This article in the New York Times is getting attention, understandably. It highlights an old, painful issue, involving “merit,” race, and ethnicity. The headline over the article is “Only 7 Black Students Got Into N.Y.’s Most Selective High School, Out of 895 Spots.”
That high school is Stuyvesant. As the Times reports, students get into such schools “by acing a single high-stakes exam that tests their mastery of math and English.” This leads to racial and ethnic outcomes that are deemed undesirable. At Stuyvesant, 74 percent of freshmen next year — call it three-quarters — will be Asian.
New York mayor Bill de Blasio, among others, has called for the scrapping of the entrance exam and the overhaul of the admissions process. I have a memory, from 2001. Indeed, via the power of Google, I will quote the Times:
Contending that standardized college tests have distorted the way young people learn and worsened educational inequities, the president of the University of California is proposing an end to the use of SAT’s as a requirement for admission to the state university system he oversees, one of the largest and most prestigious.
(To read the article, go here.)
I talked to Abigail Thernstrom about this on the phone. She said something unforgettable: “This is a dagger aimed at the heart of Asians.” (That was not the intention of President Atkinson and his allies, of course. But that may have been a result.)
Back to Stuyvesant: Are those 74 percent of freshmen “Asians”? Or are they individuals? That is a key question, pushing to the fore our deepest beliefs.
In its report on Stuyvesant, the Times uses some curious language: “… out of 895 slots in the freshman class, only seven were offered to black students.” That word “offered” is interesting, isn’t it? Admission is exam-based, period (as I understand it). I myself would surely not get in, lacking the math (to put it mildly). Would I then say that I had not been “offered” a place?
Jeff Hart was — or rather, he won one. I was talking about Jeff in an earlier post. Our late senior editor went to Stuyvesant, brilliant New York kid that he was. He entered in 1943. The school, he wrote to me, was “the jewel of the NYC system.” Apparently, it still is. Jeff further said this: “Stuyvesant, now mostly Asian, was then mostly Jewish, Trotskyite, and chess-playing, and so competitive it would have made George Steinbrenner look like a Zen Buddhist.”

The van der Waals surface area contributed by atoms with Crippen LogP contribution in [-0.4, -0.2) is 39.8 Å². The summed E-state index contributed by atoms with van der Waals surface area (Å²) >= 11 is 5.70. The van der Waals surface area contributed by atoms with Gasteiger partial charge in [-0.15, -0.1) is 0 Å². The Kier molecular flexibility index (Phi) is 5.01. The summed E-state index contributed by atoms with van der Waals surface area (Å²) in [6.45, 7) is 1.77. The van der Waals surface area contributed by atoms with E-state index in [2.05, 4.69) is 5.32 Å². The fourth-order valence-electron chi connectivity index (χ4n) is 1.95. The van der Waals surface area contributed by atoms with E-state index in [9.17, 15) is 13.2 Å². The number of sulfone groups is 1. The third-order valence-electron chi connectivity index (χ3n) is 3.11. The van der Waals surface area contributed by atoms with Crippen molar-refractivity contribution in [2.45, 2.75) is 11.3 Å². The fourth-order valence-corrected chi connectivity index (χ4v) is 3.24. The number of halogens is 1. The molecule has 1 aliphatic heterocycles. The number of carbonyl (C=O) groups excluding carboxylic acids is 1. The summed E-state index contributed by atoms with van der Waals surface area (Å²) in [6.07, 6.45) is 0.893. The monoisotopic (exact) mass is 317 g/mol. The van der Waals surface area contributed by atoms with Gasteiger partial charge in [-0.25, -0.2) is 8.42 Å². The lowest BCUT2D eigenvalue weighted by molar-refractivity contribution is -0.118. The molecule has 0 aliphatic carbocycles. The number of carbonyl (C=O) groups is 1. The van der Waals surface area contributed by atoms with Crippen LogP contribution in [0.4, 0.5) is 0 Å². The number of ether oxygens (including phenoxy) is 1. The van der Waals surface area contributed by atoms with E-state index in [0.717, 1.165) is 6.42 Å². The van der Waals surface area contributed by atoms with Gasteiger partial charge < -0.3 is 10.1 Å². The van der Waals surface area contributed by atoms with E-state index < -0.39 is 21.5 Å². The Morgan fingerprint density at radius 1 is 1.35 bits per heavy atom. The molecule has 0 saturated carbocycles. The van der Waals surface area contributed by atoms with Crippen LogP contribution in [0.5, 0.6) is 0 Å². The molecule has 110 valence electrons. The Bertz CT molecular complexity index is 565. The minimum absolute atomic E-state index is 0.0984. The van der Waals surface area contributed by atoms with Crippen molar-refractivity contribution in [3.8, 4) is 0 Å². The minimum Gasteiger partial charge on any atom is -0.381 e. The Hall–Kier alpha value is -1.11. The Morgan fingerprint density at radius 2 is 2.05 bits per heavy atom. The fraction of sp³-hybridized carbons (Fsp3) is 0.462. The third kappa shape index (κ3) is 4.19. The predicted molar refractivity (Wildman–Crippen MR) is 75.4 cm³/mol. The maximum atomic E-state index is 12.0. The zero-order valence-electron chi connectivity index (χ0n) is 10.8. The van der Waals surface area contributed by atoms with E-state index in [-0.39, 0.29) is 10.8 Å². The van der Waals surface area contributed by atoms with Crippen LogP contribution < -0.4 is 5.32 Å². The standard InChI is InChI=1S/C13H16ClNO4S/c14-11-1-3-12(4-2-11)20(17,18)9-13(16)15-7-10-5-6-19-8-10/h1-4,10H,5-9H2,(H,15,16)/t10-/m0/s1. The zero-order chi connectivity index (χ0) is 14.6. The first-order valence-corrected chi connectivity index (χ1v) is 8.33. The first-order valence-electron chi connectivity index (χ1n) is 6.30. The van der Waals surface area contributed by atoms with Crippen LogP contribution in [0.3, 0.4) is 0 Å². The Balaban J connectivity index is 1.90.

(For the uninitiated, or forgetful, Steinbrenner was for decades the owner of the New York Yankees, and damn competitive.)
I loved something else Jeff told me about Stuyvesant, namely: “My Jewish friends there interested me in Wagner and Marx, but failed with chess.”
Almost everyone Jeff knew at Stuyvesant went to Harvard to become a doctor. Jeff went to Dartmouth — and he, too, was pre-med. (He would soon change his mind, falling hard for the humanities.) He said that his professors at Dartmouth were not nearly as good as his teachers at Stuyvesant. He would later transfer to Columbia.
I don’t know whether Stuyvesant High School will survive, in its “meritocratic” form. It is at odds with what is now the American ethos. Envy is one of the most powerful forces on earth. So is the desire for equality. So is the urge to see people as members of racial or ethnic groups, instead of as individuals. Should students at Stuyvesant be counted up by race and ethnicity anyway? Should we know these numbers? Should they be blared in our papers? Can these kids not be simply — you know: themselves?
Let me pause to say something about “meritocracy.” It was coined, by the British sociologist Michael Young (father to Toby, the famous journalist), as a negative term, not a positive one.
The French motto begins with liberté and continues with égalité, before ending with fraternité. The first two of these are often at war. And so it will continue, in the New York City school system and everywhere else. But in this vast, star-spangled nation, from sea to shining sea, I hope there will always be room for a Stuyvesant or two, much as they offend our notions about inclusiveness.